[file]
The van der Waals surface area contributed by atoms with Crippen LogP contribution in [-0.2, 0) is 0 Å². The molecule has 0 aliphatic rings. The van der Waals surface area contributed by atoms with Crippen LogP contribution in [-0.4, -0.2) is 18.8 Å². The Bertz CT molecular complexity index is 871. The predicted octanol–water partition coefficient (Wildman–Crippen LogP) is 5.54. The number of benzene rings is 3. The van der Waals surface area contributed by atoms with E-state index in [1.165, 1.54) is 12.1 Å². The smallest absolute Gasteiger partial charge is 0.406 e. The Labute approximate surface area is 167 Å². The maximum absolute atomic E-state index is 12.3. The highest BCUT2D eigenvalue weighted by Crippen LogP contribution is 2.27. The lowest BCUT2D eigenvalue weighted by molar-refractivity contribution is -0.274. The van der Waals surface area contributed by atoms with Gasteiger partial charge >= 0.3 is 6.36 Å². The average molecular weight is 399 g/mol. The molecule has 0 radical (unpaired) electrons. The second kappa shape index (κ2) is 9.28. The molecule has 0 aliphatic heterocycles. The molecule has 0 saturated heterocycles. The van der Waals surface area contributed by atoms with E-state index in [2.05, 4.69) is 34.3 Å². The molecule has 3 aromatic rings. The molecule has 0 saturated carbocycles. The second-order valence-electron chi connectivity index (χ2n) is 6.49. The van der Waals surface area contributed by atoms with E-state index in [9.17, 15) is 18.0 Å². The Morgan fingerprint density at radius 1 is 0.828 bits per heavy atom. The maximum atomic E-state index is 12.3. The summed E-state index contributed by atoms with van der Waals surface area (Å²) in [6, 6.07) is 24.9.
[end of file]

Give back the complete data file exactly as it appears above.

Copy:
The van der Waals surface area contributed by atoms with Crippen LogP contribution in [-0.2, 0) is 0 Å². The molecule has 0 aliphatic rings. The van der Waals surface area contributed by atoms with Crippen LogP contribution in [-0.4, -0.2) is 18.8 Å². The Bertz CT molecular complexity index is 871. The predicted octanol–water partition coefficient (Wildman–Crippen LogP) is 5.54. The number of benzene rings is 3. The van der Waals surface area contributed by atoms with E-state index in [1.165, 1.54) is 12.1 Å². The smallest absolute Gasteiger partial charge is 0.406 e. The Labute approximate surface area is 167 Å². The maximum absolute atomic E-state index is 12.3. The highest BCUT2D eigenvalue weighted by Crippen LogP contribution is 2.27. The lowest BCUT2D eigenvalue weighted by molar-refractivity contribution is -0.274. The van der Waals surface area contributed by atoms with Gasteiger partial charge >= 0.3 is 6.36 Å². The average molecular weight is 399 g/mol. The molecule has 0 radical (unpaired) electrons. The second kappa shape index (κ2) is 9.28. The molecule has 0 aliphatic heterocycles. The molecule has 0 saturated heterocycles. The van der Waals surface area contributed by atoms with E-state index in [2.05, 4.69) is 34.3 Å². The molecule has 3 aromatic rings. The molecule has 0 saturated carbocycles. The second-order valence-electron chi connectivity index (χ2n) is 6.49. The van der Waals surface area contributed by atoms with E-state index in [9.17, 15) is 18.0 Å². The Morgan fingerprint density at radius 1 is 0.828 bits per heavy atom. The maximum atomic E-state index is 12.3. The summed E-state index contributed by atoms with van der Waals surface area (Å²) in [6, 6.07) is 24.9.